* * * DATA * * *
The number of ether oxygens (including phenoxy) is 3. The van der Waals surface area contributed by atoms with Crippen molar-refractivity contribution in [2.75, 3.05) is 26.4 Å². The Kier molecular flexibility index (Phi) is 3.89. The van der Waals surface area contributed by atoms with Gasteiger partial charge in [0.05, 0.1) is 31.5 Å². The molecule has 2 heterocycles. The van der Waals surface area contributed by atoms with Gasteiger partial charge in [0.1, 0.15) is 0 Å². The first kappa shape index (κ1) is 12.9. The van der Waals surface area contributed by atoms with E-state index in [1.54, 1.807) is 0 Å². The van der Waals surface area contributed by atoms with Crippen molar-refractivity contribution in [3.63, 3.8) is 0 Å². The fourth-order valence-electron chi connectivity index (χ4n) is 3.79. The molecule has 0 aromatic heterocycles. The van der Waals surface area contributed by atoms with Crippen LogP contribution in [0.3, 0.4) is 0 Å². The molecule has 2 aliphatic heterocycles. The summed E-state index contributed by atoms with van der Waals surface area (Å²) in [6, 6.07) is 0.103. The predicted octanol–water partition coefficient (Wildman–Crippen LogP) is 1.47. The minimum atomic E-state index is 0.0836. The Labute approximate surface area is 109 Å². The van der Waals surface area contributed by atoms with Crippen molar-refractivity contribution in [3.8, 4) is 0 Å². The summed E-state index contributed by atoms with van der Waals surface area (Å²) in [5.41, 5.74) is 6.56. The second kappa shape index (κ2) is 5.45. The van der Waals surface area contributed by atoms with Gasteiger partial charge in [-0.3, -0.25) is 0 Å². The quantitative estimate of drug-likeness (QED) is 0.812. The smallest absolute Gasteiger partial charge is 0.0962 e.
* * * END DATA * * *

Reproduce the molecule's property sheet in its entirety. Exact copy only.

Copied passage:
The number of ether oxygens (including phenoxy) is 3. The van der Waals surface area contributed by atoms with Crippen molar-refractivity contribution in [2.75, 3.05) is 26.4 Å². The Kier molecular flexibility index (Phi) is 3.89. The van der Waals surface area contributed by atoms with Gasteiger partial charge in [0.05, 0.1) is 31.5 Å². The molecule has 2 heterocycles. The van der Waals surface area contributed by atoms with Gasteiger partial charge in [0.1, 0.15) is 0 Å². The first kappa shape index (κ1) is 12.9. The van der Waals surface area contributed by atoms with E-state index in [1.54, 1.807) is 0 Å². The van der Waals surface area contributed by atoms with Crippen molar-refractivity contribution in [3.63, 3.8) is 0 Å². The fourth-order valence-electron chi connectivity index (χ4n) is 3.79. The molecule has 0 aromatic heterocycles. The van der Waals surface area contributed by atoms with Crippen LogP contribution in [0.3, 0.4) is 0 Å². The molecule has 2 aliphatic heterocycles. The summed E-state index contributed by atoms with van der Waals surface area (Å²) in [6, 6.07) is 0.103. The predicted octanol–water partition coefficient (Wildman–Crippen LogP) is 1.47. The minimum atomic E-state index is 0.0836. The Labute approximate surface area is 109 Å². The van der Waals surface area contributed by atoms with Crippen molar-refractivity contribution in [3.8, 4) is 0 Å². The summed E-state index contributed by atoms with van der Waals surface area (Å²) in [5.41, 5.74) is 6.56. The second kappa shape index (κ2) is 5.45. The van der Waals surface area contributed by atoms with Gasteiger partial charge in [-0.3, -0.25) is 0 Å². The quantitative estimate of drug-likeness (QED) is 0.812. The smallest absolute Gasteiger partial charge is 0.0962 e.